Beyond 2014, those Democrats waiting in the wings for the next presidential election would be wise to utilise this narrative during their primaries. Populism within the Democratic Party is having a renaissance of sorts, much like neo-libertarianism in the Republican Party. And as long as college prices continue to increase at unsustainable levels (and for that matter, as long as Democrats refuse to cut or reform Social Security), the youth will be thrust into a world already behind the eight ball. Obama’s focus on opportunity is letting us know that this issue is not in his blind spot.
Interestingly, Obama’s normative 180 degree turn on inequality follows the theoretical claims of John Rawls, arguably the 20th century’s most influential political philosopher on the study of justice. In the ambitiously titled A Theory of Justice, Rawls claimed that there existed two principles of justice: 1) the guarantee of basic rights and liberties, 2a) the equality of opportunity, and 2b) the distribution of wealth and resources to the worst-off in society.
It’s important to understand that Rawls did not arbitrarily order these principles. Rather, he assigned them a ‘lexical order’. This means that absolute priority is given to liberty over equality of opportunity (2a) and these in turn over welfare (2b).
Yet, as the political scholar Charles Taylor noticed, the priority of equality of opportunity over welfare is ‘the most puzzling lacunae in all [Rawls’] work…he fails to offer any justification for this priority rule’ (2011: 175). Putting equality of opportunity over economic redistribution has made Rawls’ theoretical framework subject to attack, just as President Obama’s thematic shift has.
However, the critiques of Taylor and Konczal fail to understand the reality of equality in a democratic society. Obama, like Rawls, understands that a liberal society cannot be an egalitarian society; since individual freedom includes the chance to not only get ahead in life, but to also tumble. As George Watson once wrote (1957: 192) ‘liberals cannot agree to restrict the energetic in the interest of the leisurely’. Thus, instead of trying to redistribute one’s way out of inequality, a government should attempt to ensure equality of opportunity ‘accepting the implication that some who seize opportunities will go faster and farther than those who do not’ (Watson, 1957: 192).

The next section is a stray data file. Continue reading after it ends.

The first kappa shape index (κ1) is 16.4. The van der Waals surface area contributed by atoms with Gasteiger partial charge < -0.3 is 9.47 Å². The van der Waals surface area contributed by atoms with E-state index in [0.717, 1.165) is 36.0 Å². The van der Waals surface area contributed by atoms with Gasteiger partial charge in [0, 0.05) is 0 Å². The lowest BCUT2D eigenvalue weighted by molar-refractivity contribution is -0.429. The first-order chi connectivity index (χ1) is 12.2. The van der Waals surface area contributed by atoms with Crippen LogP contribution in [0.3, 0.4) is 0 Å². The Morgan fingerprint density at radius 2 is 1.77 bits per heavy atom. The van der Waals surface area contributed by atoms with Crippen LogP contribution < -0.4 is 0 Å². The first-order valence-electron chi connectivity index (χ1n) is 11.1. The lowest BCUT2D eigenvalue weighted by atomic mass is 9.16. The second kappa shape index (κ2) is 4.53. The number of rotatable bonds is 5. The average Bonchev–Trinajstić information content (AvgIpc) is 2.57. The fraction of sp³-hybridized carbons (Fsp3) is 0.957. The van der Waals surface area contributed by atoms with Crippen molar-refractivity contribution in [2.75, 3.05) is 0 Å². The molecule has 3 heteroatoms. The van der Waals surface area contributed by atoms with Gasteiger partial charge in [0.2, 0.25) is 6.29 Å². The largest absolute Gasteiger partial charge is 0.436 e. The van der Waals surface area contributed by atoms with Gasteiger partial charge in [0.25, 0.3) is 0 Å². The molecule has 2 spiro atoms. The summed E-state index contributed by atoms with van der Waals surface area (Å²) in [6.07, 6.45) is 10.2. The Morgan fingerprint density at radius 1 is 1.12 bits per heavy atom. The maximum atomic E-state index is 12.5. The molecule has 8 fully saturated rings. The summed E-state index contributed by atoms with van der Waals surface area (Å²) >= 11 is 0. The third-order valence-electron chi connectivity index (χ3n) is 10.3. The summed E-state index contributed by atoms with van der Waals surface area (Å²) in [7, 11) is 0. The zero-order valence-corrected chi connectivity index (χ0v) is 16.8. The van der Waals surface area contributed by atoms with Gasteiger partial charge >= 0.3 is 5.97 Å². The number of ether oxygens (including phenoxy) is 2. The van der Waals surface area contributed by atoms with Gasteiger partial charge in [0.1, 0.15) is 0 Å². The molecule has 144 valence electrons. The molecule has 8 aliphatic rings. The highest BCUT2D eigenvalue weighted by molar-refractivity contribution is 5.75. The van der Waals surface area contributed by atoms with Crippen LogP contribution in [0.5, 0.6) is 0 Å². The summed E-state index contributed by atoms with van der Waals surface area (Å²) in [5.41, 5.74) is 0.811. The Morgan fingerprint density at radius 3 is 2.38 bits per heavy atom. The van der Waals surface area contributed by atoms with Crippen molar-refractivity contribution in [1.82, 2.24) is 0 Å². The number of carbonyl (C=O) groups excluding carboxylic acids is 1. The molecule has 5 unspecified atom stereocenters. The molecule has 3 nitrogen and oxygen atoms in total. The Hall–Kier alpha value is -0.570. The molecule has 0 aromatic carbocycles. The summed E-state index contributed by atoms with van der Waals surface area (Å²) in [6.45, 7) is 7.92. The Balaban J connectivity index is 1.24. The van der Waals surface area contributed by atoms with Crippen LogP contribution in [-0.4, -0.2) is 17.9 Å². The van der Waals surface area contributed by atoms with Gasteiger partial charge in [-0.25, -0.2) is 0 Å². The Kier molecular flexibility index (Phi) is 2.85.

This is the actual inequality reality which faces US society. And we know that Obama has been influenced by perceiving problems through first acknowledging how things are, instead of how things should be. Obama is known to have been influenced by the works of Saul Alinsky, who’s No. 1 rule in political action was to ‘start from where the world is, as it is, not as I would like it to be…That means working in the system…We will start with the system because there is no other place to start except from political lunacy’.
Obama didn’t exactly start the conversation of economic inequality in political la-la land. But he certainly began with large thematic brush strokes. As time has gone on, he has realised that a more nuanced approach must be used in order to equalise American society. Equality of opportunity represents this new brush Obama has picked up. It will come with criticism, but changes in style always do.